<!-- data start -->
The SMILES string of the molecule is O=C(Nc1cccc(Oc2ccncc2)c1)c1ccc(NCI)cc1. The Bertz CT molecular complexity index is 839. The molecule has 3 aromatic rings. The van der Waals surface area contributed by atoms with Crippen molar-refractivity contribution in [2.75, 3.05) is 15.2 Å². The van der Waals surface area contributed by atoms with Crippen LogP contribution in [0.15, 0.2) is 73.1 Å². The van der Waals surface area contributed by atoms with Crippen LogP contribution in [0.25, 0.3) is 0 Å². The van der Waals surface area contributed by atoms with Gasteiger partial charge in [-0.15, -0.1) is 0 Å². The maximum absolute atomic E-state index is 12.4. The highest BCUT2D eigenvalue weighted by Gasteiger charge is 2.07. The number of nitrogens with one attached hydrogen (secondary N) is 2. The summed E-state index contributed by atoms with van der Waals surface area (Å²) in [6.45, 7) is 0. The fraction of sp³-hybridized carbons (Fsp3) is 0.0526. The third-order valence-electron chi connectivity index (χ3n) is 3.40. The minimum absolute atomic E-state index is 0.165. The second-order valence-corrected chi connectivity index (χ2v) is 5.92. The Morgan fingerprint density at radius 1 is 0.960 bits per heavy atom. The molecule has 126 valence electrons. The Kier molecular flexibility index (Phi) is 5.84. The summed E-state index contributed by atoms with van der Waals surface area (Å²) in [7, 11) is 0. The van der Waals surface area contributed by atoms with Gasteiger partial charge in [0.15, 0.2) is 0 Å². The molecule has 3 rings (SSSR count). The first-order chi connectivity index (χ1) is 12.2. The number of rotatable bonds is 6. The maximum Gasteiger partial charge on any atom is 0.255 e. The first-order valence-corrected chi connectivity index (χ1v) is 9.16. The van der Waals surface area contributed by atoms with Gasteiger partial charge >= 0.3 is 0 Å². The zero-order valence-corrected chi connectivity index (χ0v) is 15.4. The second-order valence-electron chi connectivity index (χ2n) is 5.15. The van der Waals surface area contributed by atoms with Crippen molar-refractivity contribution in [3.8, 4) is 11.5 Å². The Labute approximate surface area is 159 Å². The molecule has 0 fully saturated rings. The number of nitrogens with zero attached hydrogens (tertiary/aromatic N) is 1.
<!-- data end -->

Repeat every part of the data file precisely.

The SMILES string of the molecule is O=C(Nc1cccc(Oc2ccncc2)c1)c1ccc(NCI)cc1. The Bertz CT molecular complexity index is 839. The molecule has 3 aromatic rings. The van der Waals surface area contributed by atoms with Crippen molar-refractivity contribution in [2.75, 3.05) is 15.2 Å². The van der Waals surface area contributed by atoms with Crippen LogP contribution in [0.15, 0.2) is 73.1 Å². The van der Waals surface area contributed by atoms with Crippen LogP contribution in [0.25, 0.3) is 0 Å². The van der Waals surface area contributed by atoms with Gasteiger partial charge in [-0.15, -0.1) is 0 Å². The maximum absolute atomic E-state index is 12.4. The highest BCUT2D eigenvalue weighted by Gasteiger charge is 2.07. The number of nitrogens with one attached hydrogen (secondary N) is 2. The summed E-state index contributed by atoms with van der Waals surface area (Å²) in [6.45, 7) is 0. The fraction of sp³-hybridized carbons (Fsp3) is 0.0526. The third-order valence-electron chi connectivity index (χ3n) is 3.40. The minimum absolute atomic E-state index is 0.165. The second-order valence-corrected chi connectivity index (χ2v) is 5.92. The Morgan fingerprint density at radius 1 is 0.960 bits per heavy atom. The molecule has 126 valence electrons. The Kier molecular flexibility index (Phi) is 5.84. The summed E-state index contributed by atoms with van der Waals surface area (Å²) in [7, 11) is 0. The van der Waals surface area contributed by atoms with Gasteiger partial charge in [0.15, 0.2) is 0 Å². The molecule has 3 rings (SSSR count). The first-order chi connectivity index (χ1) is 12.2. The number of rotatable bonds is 6. The maximum Gasteiger partial charge on any atom is 0.255 e. The first-order valence-corrected chi connectivity index (χ1v) is 9.16. The van der Waals surface area contributed by atoms with Gasteiger partial charge >= 0.3 is 0 Å². The zero-order valence-corrected chi connectivity index (χ0v) is 15.4. The second-order valence-electron chi connectivity index (χ2n) is 5.15. The van der Waals surface area contributed by atoms with Crippen molar-refractivity contribution in [3.8, 4) is 11.5 Å². The Labute approximate surface area is 159 Å². The molecule has 0 fully saturated rings. The number of nitrogens with zero attached hydrogens (tertiary/aromatic N) is 1.